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Something to think about: People always talk about passing statistics as a way to discredit the current stats being put up by modern players, since it is such a pass happy league and teams throw way more than they used too. That is true; but when it comes to evaluating current players vs older QBs, I think we should keep in mind that because teams are throwing more often today, it means that being a QB is more valuable than at any other point in football history. Rivers has better counting numbers than Elway; sure we can write that off as circumstances of Rivers playing in a pass-happy era; BUT we have to also acknowledge the fact that Rivers was more valuable than Elway to his team because of the era he played in, where you pretty much had to have a QB who throws for 4,000 yards to be competitive.

I don't think Rivers is better than Elway, but it's not a zero-sum situation where all modern QBs should have their counting stats discounted, without taking into consideration that QB is a more utilized position in the modern game and thus the better ones have greater influence over the outcome of games and are more valuable.
Elway took the Broncos to 5 superbowls and won 2. Rivers still has his cherry.

Elway was a great QB and a lot better than Rivers and more valuable however you want to slice it..

You are so wrong re their relative value to one another it is not worth debating.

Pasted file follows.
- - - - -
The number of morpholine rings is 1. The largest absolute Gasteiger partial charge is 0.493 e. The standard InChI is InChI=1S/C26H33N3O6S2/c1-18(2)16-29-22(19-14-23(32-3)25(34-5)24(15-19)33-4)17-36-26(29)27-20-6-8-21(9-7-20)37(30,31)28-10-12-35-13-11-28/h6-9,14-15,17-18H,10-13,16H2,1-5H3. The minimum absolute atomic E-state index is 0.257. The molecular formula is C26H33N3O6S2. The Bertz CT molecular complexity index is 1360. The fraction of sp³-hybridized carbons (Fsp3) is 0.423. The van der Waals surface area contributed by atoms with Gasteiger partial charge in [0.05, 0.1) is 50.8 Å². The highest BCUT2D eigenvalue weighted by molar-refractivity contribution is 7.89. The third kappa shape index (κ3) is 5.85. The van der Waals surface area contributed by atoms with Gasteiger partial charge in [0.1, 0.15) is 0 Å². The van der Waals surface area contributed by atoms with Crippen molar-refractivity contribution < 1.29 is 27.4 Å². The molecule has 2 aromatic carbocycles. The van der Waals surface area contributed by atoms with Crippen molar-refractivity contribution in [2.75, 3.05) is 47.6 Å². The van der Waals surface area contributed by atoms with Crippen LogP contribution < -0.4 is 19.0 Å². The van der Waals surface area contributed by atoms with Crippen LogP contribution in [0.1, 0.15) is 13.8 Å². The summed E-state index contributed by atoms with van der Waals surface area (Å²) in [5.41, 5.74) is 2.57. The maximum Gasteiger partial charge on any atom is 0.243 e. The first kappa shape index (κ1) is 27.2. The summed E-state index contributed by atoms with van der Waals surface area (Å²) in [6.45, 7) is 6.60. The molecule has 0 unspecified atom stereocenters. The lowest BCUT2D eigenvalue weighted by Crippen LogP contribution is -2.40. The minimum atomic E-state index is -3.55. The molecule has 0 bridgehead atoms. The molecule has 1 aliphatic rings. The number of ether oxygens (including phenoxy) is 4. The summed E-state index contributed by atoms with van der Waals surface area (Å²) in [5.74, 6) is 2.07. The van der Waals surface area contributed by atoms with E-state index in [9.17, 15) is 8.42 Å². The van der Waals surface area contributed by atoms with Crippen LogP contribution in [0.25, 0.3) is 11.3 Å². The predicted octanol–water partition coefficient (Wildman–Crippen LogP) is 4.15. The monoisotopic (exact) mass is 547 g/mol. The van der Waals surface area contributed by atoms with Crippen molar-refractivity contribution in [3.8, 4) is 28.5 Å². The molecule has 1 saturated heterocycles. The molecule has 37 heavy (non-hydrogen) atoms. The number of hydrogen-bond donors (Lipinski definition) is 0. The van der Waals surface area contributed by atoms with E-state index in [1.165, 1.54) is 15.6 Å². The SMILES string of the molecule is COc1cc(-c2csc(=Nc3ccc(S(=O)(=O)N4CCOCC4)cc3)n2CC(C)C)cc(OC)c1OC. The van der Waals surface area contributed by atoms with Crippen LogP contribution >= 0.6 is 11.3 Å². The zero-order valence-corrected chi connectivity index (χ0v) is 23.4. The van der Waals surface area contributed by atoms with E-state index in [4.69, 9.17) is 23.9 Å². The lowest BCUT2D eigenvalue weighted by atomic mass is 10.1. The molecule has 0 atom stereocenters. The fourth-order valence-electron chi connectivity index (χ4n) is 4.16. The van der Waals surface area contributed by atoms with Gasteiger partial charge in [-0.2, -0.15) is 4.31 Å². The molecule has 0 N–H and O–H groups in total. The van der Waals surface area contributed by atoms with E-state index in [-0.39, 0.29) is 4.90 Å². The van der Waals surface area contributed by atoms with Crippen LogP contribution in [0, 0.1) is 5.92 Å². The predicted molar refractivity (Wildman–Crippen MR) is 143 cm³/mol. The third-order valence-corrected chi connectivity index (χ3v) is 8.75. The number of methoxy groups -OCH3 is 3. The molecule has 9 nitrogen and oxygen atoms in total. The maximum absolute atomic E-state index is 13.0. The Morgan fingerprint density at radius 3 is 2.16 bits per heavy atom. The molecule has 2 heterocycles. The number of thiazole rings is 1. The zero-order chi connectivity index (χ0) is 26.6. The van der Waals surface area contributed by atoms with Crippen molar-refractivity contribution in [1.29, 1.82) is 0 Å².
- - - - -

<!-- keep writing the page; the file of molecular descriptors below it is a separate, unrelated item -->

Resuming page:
The difference between 1960-2000 QB play and the how the game is played versus the post-Polian "let Peyton play" rules is night and day.

Theres a reason why the Post-Polian QBs dominate the top 10 in passing stats, and its not because they're all great HoF QBs.

in the past I used about a 20% discount on post-Polian QBs to adjust for the change in play and rules. It might be closer to 25% as rules get looser and looser to protect and enhance franchise assets .
 

Cellar-Door

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That stuff is interesting. The idea that Phil Rivers is comparable to John Elway or Dan Marino? That doesn't pass the smell test at all.
Elway is massively overrated, he belongs far more in the Rivers grouping than either belong with Marino. If you look at his performance relative to the league, it's similar (maybe a tiny bit worse) to Rivers, he was never the best QB in the league, and he never really challenged for it. He was a pro-bowler not a All-Pro, and honestly did it in a less QB heavy era.

They are very similar, in that they were guys who for a long time were "one of the best QBs" without ever really being in the conversation for best QB in any given year.
I can get the idea that Elway's team success (though he was pretty washed by the time they actually won SuperBowls), makes him a more clear-cut HOFer, but their on-field performance relative to their peers is very similar.
 

Hoya81

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I also wouldn’t discount him getting some consideration for sticking with one of the more inept franchises for basically his whole career and how upset he was that the Chargers abandoned the SD fans.
 

rodderick